Longitudinal data on the effects of learning an instrument

The German Socio-Economic Panel study (SOEP) is believed by its authors to be the best
available longitudinal data set for studying the effects of learning a musical instrument. Learning a musical instrument is associated with better cognitive skills and school grades as well as higher conscientiousness, openness, and ambition. Music improves cognitive and non-cognitive skills more than twice as much as sports, theatre or dance. To read more, click anywhere on this excerpt …

Youth Music – research from the UK’s national music education charity

Youth Music is a UK charity that makes life-changing music-making available to children and young people through funding music projects and investing in research, as well as supporting music educators to develop and improve their work and impact through an online community for music educators: community musicians, music leaders, music teachers. To read more, click anywhere on this excerpt …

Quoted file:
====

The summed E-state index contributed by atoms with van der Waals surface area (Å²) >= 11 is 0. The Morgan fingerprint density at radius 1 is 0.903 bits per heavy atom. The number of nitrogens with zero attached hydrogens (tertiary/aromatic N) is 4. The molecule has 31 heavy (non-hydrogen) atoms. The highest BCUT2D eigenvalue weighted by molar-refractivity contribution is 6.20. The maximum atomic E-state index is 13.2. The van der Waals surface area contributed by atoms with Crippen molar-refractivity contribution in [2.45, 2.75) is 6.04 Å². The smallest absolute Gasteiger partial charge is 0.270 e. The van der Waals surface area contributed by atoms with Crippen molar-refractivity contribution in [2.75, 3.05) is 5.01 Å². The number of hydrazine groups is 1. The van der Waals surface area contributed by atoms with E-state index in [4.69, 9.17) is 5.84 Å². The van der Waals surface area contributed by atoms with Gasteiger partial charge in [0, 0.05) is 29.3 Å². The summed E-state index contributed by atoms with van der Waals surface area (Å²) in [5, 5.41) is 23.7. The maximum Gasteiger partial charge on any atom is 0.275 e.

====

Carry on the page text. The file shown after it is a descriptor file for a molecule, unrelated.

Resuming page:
Music with young people in challenging circumstances

Stories/case studies written by Anita Holford and featuring music work with young people in challenging circumstances, supported through Youth Music’sMusical Inclusion programme. If you’re involved in working with young people through music and/or reaching young people who may be disengaged from learning and from life, then these stories will be of interest. To read more, click anywhere on this excerpt.

Cultural activity can improve the health of older people

This research conducted by the George Washington University found that after a year of engaging in a programme of cultural activities people improved their mental and physical health, were less reliant on medication, had fewer falls and fewer visits to the doctor when compared to a group of similar adults who had not participated in the activity. They also felt happier and less lonely and were generally more active.

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